This week, an old friend died. Tiger, known to many as War Eagle VI, passed away after complications from surgery. She was 34, one of the oldest golden eagles in captivity. Being born in captivity, and imprinting on humans, releasing her into the wild was never an option.
Tiger was more than a mascot. She was more than an eagle that I helped care for while at Auburn. She was an educational resource and a source of inspiration. She made appearances at schools across Alabama and occasionally locations further away if she was passing through town. You weren’t allowed to hold her at an appearance if you couldn’t talk about Tiger’s history, golden eagles in general, or the threats to their native habitats.
And she was family.
While I hold no special claim on Tiger, I likely spent more time with her than anyone who wasn’t a trainer. In fact, why I wasn’t a trainer is a source of mystery. When I was at Auburn, Tiger was cared for by my Fraternity. My fraternal big brother Bill, was the Head Eagle Trainer. Both of my little brothers became eagle trainers, one eventually becoming the head trainer. Even my best friend and roommate for three years was the Head Eagle Trainer.
I wasn’t, but I have some stories.
Getting to Know Tiger
All pledges were required to work with Tiger a little. Like every pledge before me, I learned the basics of what was involved in taking care of a Golden Eagle. When my car died and I was stuck in Auburn for spring break, I got a chance to do even more.
The dorms closed for spring break, so one of the brothers, the head eagle trainer Erich, took me in for the week. Tiger was fed a special bird-of-prey food every day, requiring a trainer to be in town almost every day. For exercise, trainers would take Tiger our of her her aviary and fly her back on forth between them, encouraging her with food.
I don’t care how tough you think you are. The first time you try and catch a full grown golden eagle when her talons are extended towards you, you flinch a little. Sometimes a lot.
The basic problem is this, it is really hard to go home for the holidays, much less a weekend, if someone has to be there every day. Luckily, there was a solution for that, animals.
You cannot just feed a raptor defrosted meat. Their craw needs to be cleaned out regularly, which happens naturally with every meal in the wild. That’s right, small bones and hair clean that craw right out. Given a large enough animal, Tiger could goes a few days without another meal.
Once a month, she would be fed a dead rat. These were provided by Auburn’s veterinary school. Typically they were acquired and kept frozen until needed. The frozen rat would be defrosted in a microwave prior to being given to Tiger.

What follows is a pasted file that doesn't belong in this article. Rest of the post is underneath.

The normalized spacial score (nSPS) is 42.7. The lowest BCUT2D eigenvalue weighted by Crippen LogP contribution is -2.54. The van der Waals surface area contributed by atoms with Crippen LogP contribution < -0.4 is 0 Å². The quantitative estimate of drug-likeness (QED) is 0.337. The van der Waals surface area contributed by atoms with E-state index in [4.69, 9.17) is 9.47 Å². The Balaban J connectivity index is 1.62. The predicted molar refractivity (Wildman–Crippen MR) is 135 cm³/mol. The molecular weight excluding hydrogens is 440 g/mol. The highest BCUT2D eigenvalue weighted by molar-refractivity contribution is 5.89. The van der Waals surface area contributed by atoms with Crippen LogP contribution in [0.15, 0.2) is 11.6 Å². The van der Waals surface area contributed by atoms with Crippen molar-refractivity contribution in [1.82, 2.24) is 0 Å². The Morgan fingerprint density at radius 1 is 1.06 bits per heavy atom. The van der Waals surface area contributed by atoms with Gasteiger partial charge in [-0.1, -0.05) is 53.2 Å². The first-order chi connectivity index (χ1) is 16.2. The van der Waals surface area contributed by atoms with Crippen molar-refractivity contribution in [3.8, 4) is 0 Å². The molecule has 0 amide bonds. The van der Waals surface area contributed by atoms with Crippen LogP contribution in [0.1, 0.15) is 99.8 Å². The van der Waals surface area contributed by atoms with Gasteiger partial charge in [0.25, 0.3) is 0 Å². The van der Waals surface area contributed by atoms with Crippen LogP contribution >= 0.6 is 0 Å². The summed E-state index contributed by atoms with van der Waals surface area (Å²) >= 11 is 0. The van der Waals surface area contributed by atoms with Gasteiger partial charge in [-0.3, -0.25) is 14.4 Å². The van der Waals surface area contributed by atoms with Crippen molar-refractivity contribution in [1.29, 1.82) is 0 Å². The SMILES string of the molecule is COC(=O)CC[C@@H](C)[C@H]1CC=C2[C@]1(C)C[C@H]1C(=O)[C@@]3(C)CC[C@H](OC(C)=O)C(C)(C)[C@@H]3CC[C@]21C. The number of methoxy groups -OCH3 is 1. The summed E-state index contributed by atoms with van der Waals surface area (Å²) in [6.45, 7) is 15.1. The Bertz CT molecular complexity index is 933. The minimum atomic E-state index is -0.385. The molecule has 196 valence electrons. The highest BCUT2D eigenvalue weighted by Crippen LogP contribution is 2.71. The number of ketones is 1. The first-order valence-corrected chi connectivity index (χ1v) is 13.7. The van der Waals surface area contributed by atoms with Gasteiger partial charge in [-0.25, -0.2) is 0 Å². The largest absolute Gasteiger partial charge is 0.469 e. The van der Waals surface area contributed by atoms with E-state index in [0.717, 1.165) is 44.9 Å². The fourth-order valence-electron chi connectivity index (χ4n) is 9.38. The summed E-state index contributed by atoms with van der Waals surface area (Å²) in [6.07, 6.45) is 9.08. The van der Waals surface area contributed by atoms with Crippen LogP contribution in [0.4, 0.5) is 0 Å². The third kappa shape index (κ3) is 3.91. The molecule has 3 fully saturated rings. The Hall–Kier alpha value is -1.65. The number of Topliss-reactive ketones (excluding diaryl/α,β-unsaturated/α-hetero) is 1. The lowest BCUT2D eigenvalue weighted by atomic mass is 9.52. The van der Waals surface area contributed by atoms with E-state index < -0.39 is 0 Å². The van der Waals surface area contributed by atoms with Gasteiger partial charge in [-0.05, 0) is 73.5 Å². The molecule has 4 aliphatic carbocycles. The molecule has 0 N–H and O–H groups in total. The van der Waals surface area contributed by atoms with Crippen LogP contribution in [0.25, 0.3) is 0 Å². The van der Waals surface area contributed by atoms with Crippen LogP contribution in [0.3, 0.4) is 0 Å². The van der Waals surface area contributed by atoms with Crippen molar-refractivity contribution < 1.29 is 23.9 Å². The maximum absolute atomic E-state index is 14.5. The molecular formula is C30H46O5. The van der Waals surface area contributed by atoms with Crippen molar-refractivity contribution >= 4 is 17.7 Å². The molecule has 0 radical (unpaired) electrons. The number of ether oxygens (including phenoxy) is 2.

Normally we used the microwave in the school’s cafeteria.
Throwing Tiger a rat on Friday meant that she wouldn’t have to be fed again until Sunday. For holidays, 48 hours wasn’t a lot of time. So the Wednesday of that spring break, Tiger was fed a rabbit.
A live rabbit.
Tiger was fed a live rabbit to give her a little exercise. Typically, a trainer would go to a pet store and ask them which rabbit was the most energetic and buy that one. That spring, Erich found a gem of a rabbit.
It was an epic chase. Tiger swooped down and missed. The rabbit ran around, jumped into the pond, swam across, and then hid underneath the waterfall that circulated the water. The rabbit was safe there but it felt trapped. The rabbit saw a place it liked and made a break for it. We’ll never know what the rabbit saw as it never made it.
Satisfied that Tiger was fed for several days, we left.
Over the years, I helped with many projects. We installed fresh sod in the Eagle Cage along with a sprinkler system. There was a new pump house and I helped organize a 5K race to fund a small building to store supplies and provide her with a better inside home for health reasons.
Health reasons? Yes. We had to clean her feet everyday to prevent an infection called Bumblefoot. She caught it my final year in Auburn and she had to be kept inside. This was no problem as we had large cages used during travel to hotels and it was a small matter to keep her inside while her feet healed.
So that summer, Tiger moved into my place.
My roommate, Ed, was the head eagle trainer. I was a de facto eagle trainer that summer because whenever a trainer bailed on feeding Tiger early in the morning, rather than just feeding her without flying, Ed would come get me. He would come into my room, kick my bed, and we would go take care of Tiger.
Our place was big enough, so Tiger moved in with us. Ed made her feel right at home, turning the TV so she could see it. Yes, eagles can watch TV though I am not sure if she enjoyed our show selections.
This went on for a week until Ed made a mistake. He took Tiger to the pool. While at no time was Tiger in any danger, the apartment complex management noticed and mentioned that we were in violation of the pet clause in our contract. While Ed argued that Tiger wasn’t a pet (he is now a lawyer), management was unmoved. Tiger was relocated for the rest of her recovery.
Tiger was more than a mascot to me. She was a being for whom I cared a great deal. She was a great judge of character. I got to show her to kids, incoming freshmen, and happy alumni.
The last time I got to see her was in 2010. In celebration of Tiger’s 30th birthday, Auburn threw a birthday party during Homecoming. I made it down and introduced my boys to Tiger. A group of former trainers got to pose for a final shot to the right. She was in a good mood and still remembered which trainers she liked more than others.
I am going to miss her.